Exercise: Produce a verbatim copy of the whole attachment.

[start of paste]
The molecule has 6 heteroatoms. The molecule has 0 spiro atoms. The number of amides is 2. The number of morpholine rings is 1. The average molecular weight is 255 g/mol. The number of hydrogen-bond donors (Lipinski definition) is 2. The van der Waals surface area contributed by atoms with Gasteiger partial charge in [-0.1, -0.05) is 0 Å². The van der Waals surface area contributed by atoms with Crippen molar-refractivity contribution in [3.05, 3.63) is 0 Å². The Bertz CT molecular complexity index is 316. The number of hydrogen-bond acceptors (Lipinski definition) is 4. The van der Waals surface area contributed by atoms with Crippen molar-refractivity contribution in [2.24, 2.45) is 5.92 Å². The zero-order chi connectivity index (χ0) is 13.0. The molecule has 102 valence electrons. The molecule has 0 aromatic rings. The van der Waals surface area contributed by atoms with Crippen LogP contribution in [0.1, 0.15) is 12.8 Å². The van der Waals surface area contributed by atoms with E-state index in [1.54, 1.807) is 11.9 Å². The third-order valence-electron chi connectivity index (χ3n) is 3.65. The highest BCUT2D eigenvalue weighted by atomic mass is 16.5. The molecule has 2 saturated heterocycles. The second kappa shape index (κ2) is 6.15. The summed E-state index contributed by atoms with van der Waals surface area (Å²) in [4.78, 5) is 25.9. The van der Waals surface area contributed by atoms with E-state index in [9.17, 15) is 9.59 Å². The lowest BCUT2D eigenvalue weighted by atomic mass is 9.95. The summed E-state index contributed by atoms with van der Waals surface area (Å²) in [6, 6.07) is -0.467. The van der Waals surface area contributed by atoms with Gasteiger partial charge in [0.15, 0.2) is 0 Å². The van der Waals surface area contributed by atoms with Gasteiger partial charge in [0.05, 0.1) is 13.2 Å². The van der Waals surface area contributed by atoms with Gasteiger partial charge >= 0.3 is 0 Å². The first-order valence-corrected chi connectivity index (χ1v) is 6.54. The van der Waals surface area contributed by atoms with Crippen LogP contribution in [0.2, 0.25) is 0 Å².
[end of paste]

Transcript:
The molecule has 6 heteroatoms. The molecule has 0 spiro atoms. The number of amides is 2. The number of morpholine rings is 1. The average molecular weight is 255 g/mol. The number of hydrogen-bond donors (Lipinski definition) is 2. The van der Waals surface area contributed by atoms with Gasteiger partial charge in [-0.1, -0.05) is 0 Å². The van der Waals surface area contributed by atoms with Crippen molar-refractivity contribution in [3.05, 3.63) is 0 Å². The Bertz CT molecular complexity index is 316. The number of hydrogen-bond acceptors (Lipinski definition) is 4. The van der Waals surface area contributed by atoms with Crippen molar-refractivity contribution in [2.24, 2.45) is 5.92 Å². The zero-order chi connectivity index (χ0) is 13.0. The molecule has 102 valence electrons. The molecule has 0 aromatic rings. The van der Waals surface area contributed by atoms with Crippen LogP contribution in [0.1, 0.15) is 12.8 Å². The van der Waals surface area contributed by atoms with E-state index in [1.54, 1.807) is 11.9 Å². The third-order valence-electron chi connectivity index (χ3n) is 3.65. The highest BCUT2D eigenvalue weighted by atomic mass is 16.5. The molecule has 2 saturated heterocycles. The second kappa shape index (κ2) is 6.15. The summed E-state index contributed by atoms with van der Waals surface area (Å²) in [4.78, 5) is 25.9. The van der Waals surface area contributed by atoms with E-state index in [9.17, 15) is 9.59 Å². The lowest BCUT2D eigenvalue weighted by atomic mass is 9.95. The summed E-state index contributed by atoms with van der Waals surface area (Å²) in [6, 6.07) is -0.467. The van der Waals surface area contributed by atoms with Gasteiger partial charge in [0.15, 0.2) is 0 Å². The van der Waals surface area contributed by atoms with Gasteiger partial charge in [0.05, 0.1) is 13.2 Å². The van der Waals surface area contributed by atoms with Gasteiger partial charge >= 0.3 is 0 Å². The first-order valence-corrected chi connectivity index (χ1v) is 6.54. The van der Waals surface area contributed by atoms with Crippen LogP contribution in [0.2, 0.25) is 0 Å².